PSAPs are not for everyone. They are designed for individuals with mild to moderate hearing loss. Still, that’s a lot of people. Researchers at Johns Hopkins estimate that 25 million Americans have mild hearing loss, meaning they struggle to hear speech in many situations, not just noisy restaurants. Ten million more experience moderate loss — they are unable to follow a conversation without directly observing the speakers.

If your hearing loss is severe, or profound, these over-the-counter devices won’t do you much good. People who have lost, or never had, the ability to hear sounds quieter than conversational speech require devices more complex than these (as do many people with less severe loss). A good comparison is reading glasses: If your vision is impaired, you should see a doctor; if you just need a pair of readers, you can pick them up at the drugstore.

PSAPs, which join a broad category of devices that include so-called hearables, can also cancel out unwanted noise, stream music, even translate a foreign language into English. Through Bluetooth, I can use my hearing aids to talk on the phone. In addition to these, I own Hearphones, manufactured by Bose. When I ride the subway in New York, I use the noise-cancelling feature in the Hearphones to silence the world around me. At the same moment, I can stream music from my iPhone into my head.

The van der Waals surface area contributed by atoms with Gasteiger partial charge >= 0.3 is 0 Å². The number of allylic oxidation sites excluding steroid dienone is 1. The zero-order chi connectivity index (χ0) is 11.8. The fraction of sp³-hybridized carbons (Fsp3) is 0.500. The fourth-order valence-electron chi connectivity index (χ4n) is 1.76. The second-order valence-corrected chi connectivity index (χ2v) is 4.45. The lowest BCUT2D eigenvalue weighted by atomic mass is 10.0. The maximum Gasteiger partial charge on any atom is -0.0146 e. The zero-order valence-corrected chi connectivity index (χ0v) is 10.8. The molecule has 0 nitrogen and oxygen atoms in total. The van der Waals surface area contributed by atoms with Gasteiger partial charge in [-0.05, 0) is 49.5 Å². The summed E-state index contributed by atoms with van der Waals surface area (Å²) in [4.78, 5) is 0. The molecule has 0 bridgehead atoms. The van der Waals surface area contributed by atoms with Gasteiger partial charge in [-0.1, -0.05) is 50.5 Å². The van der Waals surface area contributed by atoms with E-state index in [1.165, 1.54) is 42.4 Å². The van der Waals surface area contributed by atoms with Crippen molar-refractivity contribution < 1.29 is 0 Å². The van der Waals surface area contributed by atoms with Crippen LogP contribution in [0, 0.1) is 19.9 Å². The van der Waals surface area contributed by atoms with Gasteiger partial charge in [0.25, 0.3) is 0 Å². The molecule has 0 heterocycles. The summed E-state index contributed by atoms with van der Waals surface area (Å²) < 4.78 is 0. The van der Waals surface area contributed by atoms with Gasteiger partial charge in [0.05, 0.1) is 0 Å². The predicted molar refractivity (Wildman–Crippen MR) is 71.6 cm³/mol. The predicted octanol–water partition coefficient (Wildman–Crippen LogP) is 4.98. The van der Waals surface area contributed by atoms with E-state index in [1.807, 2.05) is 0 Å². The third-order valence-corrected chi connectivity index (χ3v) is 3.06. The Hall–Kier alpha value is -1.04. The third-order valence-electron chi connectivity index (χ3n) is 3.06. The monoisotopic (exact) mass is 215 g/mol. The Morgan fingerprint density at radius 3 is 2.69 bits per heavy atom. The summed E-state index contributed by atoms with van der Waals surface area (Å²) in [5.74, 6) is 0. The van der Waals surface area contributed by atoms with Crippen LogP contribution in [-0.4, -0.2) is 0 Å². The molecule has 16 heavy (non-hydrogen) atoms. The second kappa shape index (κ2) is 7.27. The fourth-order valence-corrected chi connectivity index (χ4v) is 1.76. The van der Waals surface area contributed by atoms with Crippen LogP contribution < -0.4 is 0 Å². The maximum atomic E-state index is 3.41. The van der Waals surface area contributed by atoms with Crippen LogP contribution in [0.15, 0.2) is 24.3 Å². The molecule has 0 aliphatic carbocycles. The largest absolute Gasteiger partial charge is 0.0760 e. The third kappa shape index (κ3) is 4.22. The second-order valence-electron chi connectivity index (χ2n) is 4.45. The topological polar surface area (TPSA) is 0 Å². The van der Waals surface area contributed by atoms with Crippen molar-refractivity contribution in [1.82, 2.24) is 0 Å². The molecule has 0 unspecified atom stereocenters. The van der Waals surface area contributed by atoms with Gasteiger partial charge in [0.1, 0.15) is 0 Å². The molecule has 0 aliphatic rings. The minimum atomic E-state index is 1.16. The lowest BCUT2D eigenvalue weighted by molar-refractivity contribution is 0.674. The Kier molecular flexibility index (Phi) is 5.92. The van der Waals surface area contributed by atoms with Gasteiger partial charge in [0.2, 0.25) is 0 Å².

There I am, sitting on the 1 train downtown, hearing no sound except the soft music of one of Chopin’s nocturnes for piano.

The Hearphones are also very helpful at a party or a restaurant, where an app on my phone enables me to silence the conversations of people behind me, and amplify just the voice of the person I’m with.

There are more than a few reservations about the new over-the-counter hearing aids, though. Some of these come from audiologists, whose business will surely be affected by the act. Taking audiologists out of the process raises the possibility that people won’t get the device appropriate to their needs. In the long run, a hearing aid that doesn’t work or fit can be worse than nothing. And medical conditions that require intervention might well be missed without a professional exam.